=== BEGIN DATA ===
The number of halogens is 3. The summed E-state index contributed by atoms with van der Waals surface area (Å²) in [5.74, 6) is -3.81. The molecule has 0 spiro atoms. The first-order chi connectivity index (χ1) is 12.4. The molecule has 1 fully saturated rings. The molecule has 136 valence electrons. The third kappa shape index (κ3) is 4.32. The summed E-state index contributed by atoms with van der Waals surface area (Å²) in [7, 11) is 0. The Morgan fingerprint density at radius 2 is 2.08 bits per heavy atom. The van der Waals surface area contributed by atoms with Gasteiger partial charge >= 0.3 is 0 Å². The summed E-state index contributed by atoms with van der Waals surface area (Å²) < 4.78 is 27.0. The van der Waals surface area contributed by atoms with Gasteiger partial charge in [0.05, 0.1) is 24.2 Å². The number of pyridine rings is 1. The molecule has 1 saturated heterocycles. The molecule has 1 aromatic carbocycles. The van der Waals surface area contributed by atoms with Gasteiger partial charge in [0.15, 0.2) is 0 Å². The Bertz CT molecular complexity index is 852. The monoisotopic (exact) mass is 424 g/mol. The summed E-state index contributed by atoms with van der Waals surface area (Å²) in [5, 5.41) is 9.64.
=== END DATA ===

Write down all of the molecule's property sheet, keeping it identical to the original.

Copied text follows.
The number of halogens is 3. The summed E-state index contributed by atoms with van der Waals surface area (Å²) in [5.74, 6) is -3.81. The molecule has 0 spiro atoms. The first-order chi connectivity index (χ1) is 12.4. The molecule has 1 fully saturated rings. The molecule has 136 valence electrons. The third kappa shape index (κ3) is 4.32. The summed E-state index contributed by atoms with van der Waals surface area (Å²) in [7, 11) is 0. The Morgan fingerprint density at radius 2 is 2.08 bits per heavy atom. The van der Waals surface area contributed by atoms with Gasteiger partial charge >= 0.3 is 0 Å². The summed E-state index contributed by atoms with van der Waals surface area (Å²) < 4.78 is 27.0. The van der Waals surface area contributed by atoms with Gasteiger partial charge in [0.05, 0.1) is 24.2 Å². The number of pyridine rings is 1. The molecule has 1 saturated heterocycles. The molecule has 1 aromatic carbocycles. The van der Waals surface area contributed by atoms with Gasteiger partial charge in [0.15, 0.2) is 0 Å². The Bertz CT molecular complexity index is 852. The monoisotopic (exact) mass is 424 g/mol. The summed E-state index contributed by atoms with van der Waals surface area (Å²) in [5, 5.41) is 9.64.